Blessed by His guidance


After years in the Regular Army, followed by a few years in Shreveport, Louisiana, I moved back to Opelika in August 2009. A bad case of shingles and four months later, I had to hug my dog Chyna goodbye for the third time as I headed back to the land of sand.
In 2010, during that last all-expense paid trip to Iraq, the powers that be at the Observer reached out to me to see if I was interested in writing a column for the paper. Operations in support of Operation Iraqi Freedom had slowed down considerably, so at that time, I was not all that busy. I had ample time and was most definitely interested in the opportunity, but for the life of me, I couldn’t figure out what in the world to write about. So, I respectfully declined.
I got home from Iraq in late January of 2011. Of my three tours, it was the first time I’d actually returned to Opelika. The other two homecomings took place at Fort Lewis, Washington, and Dothan, respectfully, but Opelika was the greatest of all. After all, it is home.
Family and friends greeted us as we marched into the armory, which is a memory I will take with me to my grave. Another great memory that I have is of the love and affection I received from Chyna when I walked into my house. She and I had a special relationship. I got her when I was 24 years old and had her until I was 40. We grow so much as adults during that span, and she was there with me, at least in spirit, every step of the way. Sadly, I couldn’t take her to Iraq.
On July 30, 2012, I had to make the painful yet right decision to have her put to sleep. I couldn’t let her suffer, so I didn’t.  It hurt me so badly. I’d never felt such loss. As a way to cope with my loss, I began to write about our life together and posted them to my social media accounts, and, by all accounts, they were positively received. Some people suggested that I write for the Observer.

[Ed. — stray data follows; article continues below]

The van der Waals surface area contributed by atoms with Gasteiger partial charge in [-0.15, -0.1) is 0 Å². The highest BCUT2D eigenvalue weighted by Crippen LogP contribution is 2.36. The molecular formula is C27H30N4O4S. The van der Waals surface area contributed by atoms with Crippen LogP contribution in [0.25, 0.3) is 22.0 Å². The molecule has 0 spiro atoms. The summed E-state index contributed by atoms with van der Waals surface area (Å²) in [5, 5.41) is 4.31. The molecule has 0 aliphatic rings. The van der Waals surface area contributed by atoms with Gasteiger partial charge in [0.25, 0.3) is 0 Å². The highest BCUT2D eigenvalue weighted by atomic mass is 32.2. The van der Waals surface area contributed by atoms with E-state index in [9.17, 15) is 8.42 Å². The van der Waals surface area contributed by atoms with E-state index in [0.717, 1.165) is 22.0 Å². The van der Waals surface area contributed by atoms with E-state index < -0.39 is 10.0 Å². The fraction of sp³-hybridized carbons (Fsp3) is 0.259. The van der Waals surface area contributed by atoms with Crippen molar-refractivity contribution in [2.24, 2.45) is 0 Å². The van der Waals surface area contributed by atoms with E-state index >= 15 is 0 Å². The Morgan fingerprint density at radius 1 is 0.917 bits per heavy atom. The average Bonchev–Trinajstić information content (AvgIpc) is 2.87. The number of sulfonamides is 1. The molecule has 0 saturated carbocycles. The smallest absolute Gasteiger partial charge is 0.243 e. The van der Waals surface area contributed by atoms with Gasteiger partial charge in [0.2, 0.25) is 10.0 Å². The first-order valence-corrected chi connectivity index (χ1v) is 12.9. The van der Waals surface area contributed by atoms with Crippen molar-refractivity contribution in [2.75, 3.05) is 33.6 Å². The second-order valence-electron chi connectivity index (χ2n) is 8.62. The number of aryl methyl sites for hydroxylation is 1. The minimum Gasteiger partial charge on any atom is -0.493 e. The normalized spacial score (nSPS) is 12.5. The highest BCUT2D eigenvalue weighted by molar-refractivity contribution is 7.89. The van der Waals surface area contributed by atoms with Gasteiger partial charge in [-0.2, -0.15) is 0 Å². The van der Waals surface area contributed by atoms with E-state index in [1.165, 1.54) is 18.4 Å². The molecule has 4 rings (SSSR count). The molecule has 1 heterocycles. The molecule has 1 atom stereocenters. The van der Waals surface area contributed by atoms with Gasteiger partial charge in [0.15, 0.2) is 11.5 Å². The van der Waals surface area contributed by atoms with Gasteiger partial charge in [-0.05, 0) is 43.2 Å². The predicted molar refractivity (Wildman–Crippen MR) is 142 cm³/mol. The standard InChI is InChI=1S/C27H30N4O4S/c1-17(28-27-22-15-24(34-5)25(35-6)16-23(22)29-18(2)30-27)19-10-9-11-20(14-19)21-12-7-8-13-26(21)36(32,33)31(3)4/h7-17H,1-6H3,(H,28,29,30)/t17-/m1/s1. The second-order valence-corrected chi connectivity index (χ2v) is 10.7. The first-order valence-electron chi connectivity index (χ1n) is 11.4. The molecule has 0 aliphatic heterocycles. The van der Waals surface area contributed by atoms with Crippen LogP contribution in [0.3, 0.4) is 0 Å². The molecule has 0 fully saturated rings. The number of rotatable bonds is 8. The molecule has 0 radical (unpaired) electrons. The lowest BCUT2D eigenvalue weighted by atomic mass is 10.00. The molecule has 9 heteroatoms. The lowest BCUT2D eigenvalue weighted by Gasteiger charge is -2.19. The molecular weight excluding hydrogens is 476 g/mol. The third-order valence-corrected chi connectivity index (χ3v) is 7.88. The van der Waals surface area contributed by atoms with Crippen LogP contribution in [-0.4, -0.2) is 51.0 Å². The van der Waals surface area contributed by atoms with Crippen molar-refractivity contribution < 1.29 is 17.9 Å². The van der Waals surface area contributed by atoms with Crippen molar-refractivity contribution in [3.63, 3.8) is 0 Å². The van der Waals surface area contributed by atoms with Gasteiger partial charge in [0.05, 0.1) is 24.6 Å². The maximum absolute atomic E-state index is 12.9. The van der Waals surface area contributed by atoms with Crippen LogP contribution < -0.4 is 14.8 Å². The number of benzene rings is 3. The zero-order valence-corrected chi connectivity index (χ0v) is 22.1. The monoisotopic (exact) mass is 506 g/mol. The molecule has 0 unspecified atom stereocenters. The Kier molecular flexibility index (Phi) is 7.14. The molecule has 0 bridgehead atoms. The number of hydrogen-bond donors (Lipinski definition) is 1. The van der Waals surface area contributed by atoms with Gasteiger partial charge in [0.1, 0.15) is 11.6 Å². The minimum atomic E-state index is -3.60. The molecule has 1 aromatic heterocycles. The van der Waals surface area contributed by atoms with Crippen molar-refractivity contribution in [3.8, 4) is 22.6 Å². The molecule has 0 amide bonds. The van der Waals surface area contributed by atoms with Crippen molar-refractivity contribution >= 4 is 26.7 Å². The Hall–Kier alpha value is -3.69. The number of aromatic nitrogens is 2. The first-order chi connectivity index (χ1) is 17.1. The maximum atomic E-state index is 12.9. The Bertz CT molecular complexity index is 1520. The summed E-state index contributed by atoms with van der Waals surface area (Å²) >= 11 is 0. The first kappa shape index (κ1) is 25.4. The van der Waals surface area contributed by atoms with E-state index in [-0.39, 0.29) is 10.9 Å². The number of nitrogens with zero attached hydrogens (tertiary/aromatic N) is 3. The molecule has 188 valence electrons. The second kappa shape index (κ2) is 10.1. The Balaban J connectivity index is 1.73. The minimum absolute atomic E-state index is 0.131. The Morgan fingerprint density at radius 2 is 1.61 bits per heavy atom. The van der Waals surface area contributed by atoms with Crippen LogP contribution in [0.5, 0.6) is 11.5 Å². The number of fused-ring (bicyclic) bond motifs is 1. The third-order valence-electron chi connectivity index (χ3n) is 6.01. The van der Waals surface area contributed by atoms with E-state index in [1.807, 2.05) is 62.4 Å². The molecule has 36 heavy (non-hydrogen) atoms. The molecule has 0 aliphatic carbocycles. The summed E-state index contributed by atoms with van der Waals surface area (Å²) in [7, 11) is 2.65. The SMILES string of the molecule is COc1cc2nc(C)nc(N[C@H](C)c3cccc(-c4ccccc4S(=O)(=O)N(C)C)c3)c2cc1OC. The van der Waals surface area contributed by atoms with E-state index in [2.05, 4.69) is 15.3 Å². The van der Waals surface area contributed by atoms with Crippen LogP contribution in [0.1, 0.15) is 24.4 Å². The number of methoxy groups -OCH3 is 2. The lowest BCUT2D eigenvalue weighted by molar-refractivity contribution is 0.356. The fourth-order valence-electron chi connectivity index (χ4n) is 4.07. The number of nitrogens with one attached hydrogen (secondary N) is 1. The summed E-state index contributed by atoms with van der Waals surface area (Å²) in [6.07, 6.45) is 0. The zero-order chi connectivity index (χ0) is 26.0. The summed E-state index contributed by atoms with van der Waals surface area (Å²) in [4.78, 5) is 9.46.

Once again, I was interested but wasn’t sure what to write about. After giving the matter much thought, I decided I’d give it a go. If I was meant to be a writer, be it for one week or indefinitely, God would give me guidance, and that’s exactly what He did. The week of my first column just happened to coincide with International Stuttering Awareness Day. As a lifetime stutterer, I could write about stuttering all day long.
That was four years ago this week, and not only am I blessed to continue to write for the Observer but the blessings continue in nine additional newspapers, six Chicken Soup for the Soul books and a couple of magazines. His guidance continues. If you read my column on a regular basis, then you know I’m blessed with a new dog and cat, too. Ruby is now three and half. We think Abbey is about four and half, and I’m pretty sure I’m 44 and a half.
I’m incredibly thankful to everyone at the Observer for allowing me to be a small part of our hometown newspaper, but I’m even more thankful for all of you, the readers, who support me and everyone else who has anything to do with the paper. It means the world to me whenever I’m out and about to have people walk up, hug me, and tell me how much they enjoy reading my column. I never could have predicted that in 2012. Thank you.
Jody Fuller is from Opelika. He is a comic, speaker, writer and soldier with three tours of duty in Iraq. He is also a lifetime stutterer. He can be reached at For more information, please visit


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